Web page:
Pandas wants to give Latin American companies purchasing power in Asia – TechCrunch
Access to global supply chains can be difficult for small businesses in Latin America, but companies like it Measurewhich raised funding in March to receive and import goods between Mexico and China, and now more recently Pandasuse foreign relations and technology to make it easier.
In the case of Pandas, the company is doing something similar to Meru, but starting with Colombia, connecting small businesses directly with Asian manufacturers so they can reduce the high fees that often impose half a dozen importers and resellers, as well as logistical problems. Right now, all businesses are facing the fact that the inventory takes much more months than in the days before the pandemic.
Co-founders Rio Xin and Marcos Esterley launched Pandas just three months ago to provide inventory of Asian-origin micro-businesses in Latin America. Their collective experience includes careers at McKinsey and Treinta for Esterli, and McKinsey, more than seven years spent in China, in Xin, where he told TechCrunch that he has deployed a strong network in the region.
“The main problem we’ve seen is people who don’t understand Chinese or how Chinese manufacturers work, and then you add logistical problems,” Xin added. “We are able to overcome the breach while at the same time having our team in China to overcome all these logistics problems.”
Here’s how it works: Businesses order products in the Pandas market, advertising lower prices at which the company can shop in a few clicks. Pandas takes it from there, offering one-day delivery and customer support.
Esterley explained that people in Latin America use smartphones for their personal finances and other tasks, but this is not so quickly being transferred to business.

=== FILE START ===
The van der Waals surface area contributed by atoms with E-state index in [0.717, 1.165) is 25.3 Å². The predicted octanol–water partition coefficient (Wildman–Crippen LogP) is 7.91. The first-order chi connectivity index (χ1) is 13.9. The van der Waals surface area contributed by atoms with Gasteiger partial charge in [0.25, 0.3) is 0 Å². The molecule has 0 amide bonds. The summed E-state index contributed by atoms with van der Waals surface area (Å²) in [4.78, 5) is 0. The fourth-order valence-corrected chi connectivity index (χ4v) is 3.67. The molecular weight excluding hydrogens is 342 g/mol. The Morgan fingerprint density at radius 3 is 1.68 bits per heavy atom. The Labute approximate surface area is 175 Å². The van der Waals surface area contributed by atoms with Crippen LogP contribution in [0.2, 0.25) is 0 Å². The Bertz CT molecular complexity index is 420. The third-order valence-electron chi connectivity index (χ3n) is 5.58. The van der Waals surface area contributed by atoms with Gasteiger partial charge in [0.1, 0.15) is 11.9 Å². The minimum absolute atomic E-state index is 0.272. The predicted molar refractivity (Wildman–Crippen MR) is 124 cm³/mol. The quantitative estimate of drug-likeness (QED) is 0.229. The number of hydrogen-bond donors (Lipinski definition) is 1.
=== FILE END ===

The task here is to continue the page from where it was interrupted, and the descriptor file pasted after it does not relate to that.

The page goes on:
“A lot of customers have told us that Alibaba is something they wanted to use, but it was very difficult to understand,” he added. “We wanted to create a simple solution that would be very intuitive because business owners don’t have that time.”
Originally providing basic electronic products – headphones, accessories and cables – and with a new round of funding, $ 5.8 million in advance, Pandas will move into categories such as textiles and home accessories. The company advertises the investment to the founder as “the largest financial financier in the Spanish-speaking LatAme to date”.
Third-class venture capital led the round, which was joined by Acequia Capital, Picus Capital, Tekton Ventures, Partech, Liquid2 Ventures, Clocktower Technology Ventures, Gaingels and many individual investors, including Juan Carlos Narvaez of Tula, Jose Jairo’s Treper Mann Hay and Luis Cañadel, Pablo Viger of Belvo, Alfonso de los Rías of Nawports, Judge Tyle of Merama and Gonzalo Manrique of Ironhack.
So far on its young path, the company is growing 100% month by month and has amassed a network of suppliers of about 300 out of 5,000 in China, Xin said.
In addition to moving into these new inventory categories, the new capital will allow Pandas to scale its operations, technology and product development and hire new employees.
Xin expects to appear in most major markets in Latin America in the next three years. At the same time, new features that will appear in the next 12 months include a set of tools of technology and analytics, such as funding.